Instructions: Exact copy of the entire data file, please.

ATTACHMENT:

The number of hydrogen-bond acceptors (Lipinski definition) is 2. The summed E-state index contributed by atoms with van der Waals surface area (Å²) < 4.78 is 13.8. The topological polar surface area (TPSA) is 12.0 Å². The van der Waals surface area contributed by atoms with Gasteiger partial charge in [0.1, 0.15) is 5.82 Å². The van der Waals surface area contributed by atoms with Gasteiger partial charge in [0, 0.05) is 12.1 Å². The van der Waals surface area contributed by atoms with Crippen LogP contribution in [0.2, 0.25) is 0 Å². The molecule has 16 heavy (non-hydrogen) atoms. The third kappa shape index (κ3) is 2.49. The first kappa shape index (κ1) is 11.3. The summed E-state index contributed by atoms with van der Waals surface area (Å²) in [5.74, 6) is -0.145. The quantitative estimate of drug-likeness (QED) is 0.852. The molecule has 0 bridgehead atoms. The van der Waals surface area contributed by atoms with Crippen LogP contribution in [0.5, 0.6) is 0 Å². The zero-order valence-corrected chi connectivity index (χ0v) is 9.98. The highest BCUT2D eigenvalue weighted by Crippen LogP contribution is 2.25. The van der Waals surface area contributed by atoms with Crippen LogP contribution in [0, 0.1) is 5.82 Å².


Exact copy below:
The number of hydrogen-bond acceptors (Lipinski definition) is 2. The summed E-state index contributed by atoms with van der Waals surface area (Å²) < 4.78 is 13.8. The topological polar surface area (TPSA) is 12.0 Å². The van der Waals surface area contributed by atoms with Gasteiger partial charge in [0.1, 0.15) is 5.82 Å². The van der Waals surface area contributed by atoms with Gasteiger partial charge in [0, 0.05) is 12.1 Å². The van der Waals surface area contributed by atoms with Crippen LogP contribution in [0.2, 0.25) is 0 Å². The molecule has 16 heavy (non-hydrogen) atoms. The third kappa shape index (κ3) is 2.49. The first kappa shape index (κ1) is 11.3. The summed E-state index contributed by atoms with van der Waals surface area (Å²) in [5.74, 6) is -0.145. The quantitative estimate of drug-likeness (QED) is 0.852. The molecule has 0 bridgehead atoms. The van der Waals surface area contributed by atoms with Crippen LogP contribution in [0.5, 0.6) is 0 Å². The zero-order valence-corrected chi connectivity index (χ0v) is 9.98. The highest BCUT2D eigenvalue weighted by Crippen LogP contribution is 2.25. The van der Waals surface area contributed by atoms with Crippen LogP contribution in [0, 0.1) is 5.82 Å².